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However unwittingly, President Obama is now setting the stage for Israel's dismemberment. Almost certainly, his fixed and unwavering commitment to a Palestinian state stems from the purest and most sensible of motives. Surely this principled commitment is drawn from some deeply personal and historic sense of justice and fairness, and not from any sort of insidious anti-Israel bias. The problem, however, is that this seemingly well-intentioned presidential interest in fair play is starkly at odds with an asymmetrically brutal geopolitical reality in the Middle East.
Deceptions Of A “Nuclear Weapons-Free World”: Why President Obama’s Good Intentions Could Bring Genocidal...
We have seen that Israel could conceivably need nuclear weapons, among several other essential purposes, for nuclear war fighting. Should nuclear deterrence options and/or preemption options fail altogether, Israel's "hard target" capabilities could be critical to national survival. These capabilities could depend, in part, upon nuclear weapons.
As we asked last week, why then must Israel remain a nuclear power? We continue with the detailed and complete answer that Prime Minister Netanyahu should prepare to transmit to President Obama.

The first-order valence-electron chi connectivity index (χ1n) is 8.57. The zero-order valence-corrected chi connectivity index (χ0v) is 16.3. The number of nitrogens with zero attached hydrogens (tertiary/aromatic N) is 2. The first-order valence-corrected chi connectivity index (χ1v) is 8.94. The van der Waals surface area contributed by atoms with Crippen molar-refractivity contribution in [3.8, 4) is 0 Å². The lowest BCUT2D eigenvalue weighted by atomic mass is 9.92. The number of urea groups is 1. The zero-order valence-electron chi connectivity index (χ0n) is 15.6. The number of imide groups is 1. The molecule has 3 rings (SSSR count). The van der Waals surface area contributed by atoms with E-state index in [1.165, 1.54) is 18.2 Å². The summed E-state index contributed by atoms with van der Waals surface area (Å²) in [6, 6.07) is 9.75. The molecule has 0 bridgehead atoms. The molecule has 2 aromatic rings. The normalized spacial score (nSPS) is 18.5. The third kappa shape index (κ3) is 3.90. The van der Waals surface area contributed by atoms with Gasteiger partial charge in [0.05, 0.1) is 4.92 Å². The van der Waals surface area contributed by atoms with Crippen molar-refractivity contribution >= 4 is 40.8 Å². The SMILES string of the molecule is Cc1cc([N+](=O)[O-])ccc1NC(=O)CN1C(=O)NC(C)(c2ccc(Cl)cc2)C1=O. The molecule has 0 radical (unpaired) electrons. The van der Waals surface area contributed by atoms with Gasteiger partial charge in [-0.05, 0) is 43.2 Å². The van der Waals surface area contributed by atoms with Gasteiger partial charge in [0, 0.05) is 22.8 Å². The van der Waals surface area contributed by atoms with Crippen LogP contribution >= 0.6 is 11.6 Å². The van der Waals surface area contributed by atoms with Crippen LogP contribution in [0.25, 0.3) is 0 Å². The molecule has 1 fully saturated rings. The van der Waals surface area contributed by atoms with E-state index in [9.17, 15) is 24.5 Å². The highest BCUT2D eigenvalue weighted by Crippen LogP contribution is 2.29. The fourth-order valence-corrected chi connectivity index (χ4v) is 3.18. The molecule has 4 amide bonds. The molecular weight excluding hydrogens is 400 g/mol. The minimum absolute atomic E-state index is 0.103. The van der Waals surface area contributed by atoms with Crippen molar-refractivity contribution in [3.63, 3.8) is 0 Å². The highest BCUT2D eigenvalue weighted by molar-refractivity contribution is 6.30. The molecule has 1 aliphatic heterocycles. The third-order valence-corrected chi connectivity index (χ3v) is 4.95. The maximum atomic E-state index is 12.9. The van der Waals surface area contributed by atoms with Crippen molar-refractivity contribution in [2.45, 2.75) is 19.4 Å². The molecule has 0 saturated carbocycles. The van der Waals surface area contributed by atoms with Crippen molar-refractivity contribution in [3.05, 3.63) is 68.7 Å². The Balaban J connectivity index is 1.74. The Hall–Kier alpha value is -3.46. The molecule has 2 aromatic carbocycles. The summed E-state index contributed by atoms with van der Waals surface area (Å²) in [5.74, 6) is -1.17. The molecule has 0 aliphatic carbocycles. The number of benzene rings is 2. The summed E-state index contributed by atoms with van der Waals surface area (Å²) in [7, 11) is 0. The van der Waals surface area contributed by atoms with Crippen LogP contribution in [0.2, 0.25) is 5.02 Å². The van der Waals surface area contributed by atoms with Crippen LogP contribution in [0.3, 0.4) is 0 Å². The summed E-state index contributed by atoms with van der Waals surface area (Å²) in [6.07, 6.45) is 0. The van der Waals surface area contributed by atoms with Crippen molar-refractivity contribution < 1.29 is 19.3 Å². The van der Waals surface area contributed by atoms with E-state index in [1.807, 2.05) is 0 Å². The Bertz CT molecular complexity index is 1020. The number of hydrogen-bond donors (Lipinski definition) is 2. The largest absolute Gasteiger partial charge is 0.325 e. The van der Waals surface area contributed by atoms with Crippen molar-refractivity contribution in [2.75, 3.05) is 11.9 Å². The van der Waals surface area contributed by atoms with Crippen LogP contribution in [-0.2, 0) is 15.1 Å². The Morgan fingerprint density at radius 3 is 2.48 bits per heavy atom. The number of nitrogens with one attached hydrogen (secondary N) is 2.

Finally, Vice President Biden has acknowledged what has been argued in this column and elsewhere for several years. Speaking for the president, to be sure, Biden asserted that Israel, as a "sovereign nation," has every right to protect itself against a nuclearizing Iran. Understood in terms of international law, the precise preemptive action that Mr. Biden has in mind is called "anticipatory self-defense." Today, however, the real problem is less a matter of law than of operational cost and complexity. Although the vice president is correct about Israel's legal right to stay alive, it is already very late in the game to make preemption work.
In 1882, Leo Pinsker, a Jewish physician of Odessa, horrified by the pogroms of 1881, concluded (quite reasonably, to be sure) that anti-Semitism is an incurable psychosis. The remedy, he then adduced, must be for all Jews to accept the imperatives of self-help and self-liberation. Later, Theodore Herzl, having witnessed the spectacle of Alfred Dreyfus in France, wrote The Jewish State.
From an existential standpoint, Israel must quickly change its strategic and diplomatic course, or prepare to disappear in increments. More specifically, with a new prime minister in place, Israel will soon need to reassess its presumed faith in the so-called Road Map to Peace in the Middle East.
Over these many years, as my faithful readers will recall, I have occasionally referenced the idea and concept of time in my Jewish Press columns. For the most part, these column references to chronology have pertained very precisely to very particular Israeli issues. This week, however, expanding my ambit of concern, I would like to center an entire argument concerning Israel's survival on time.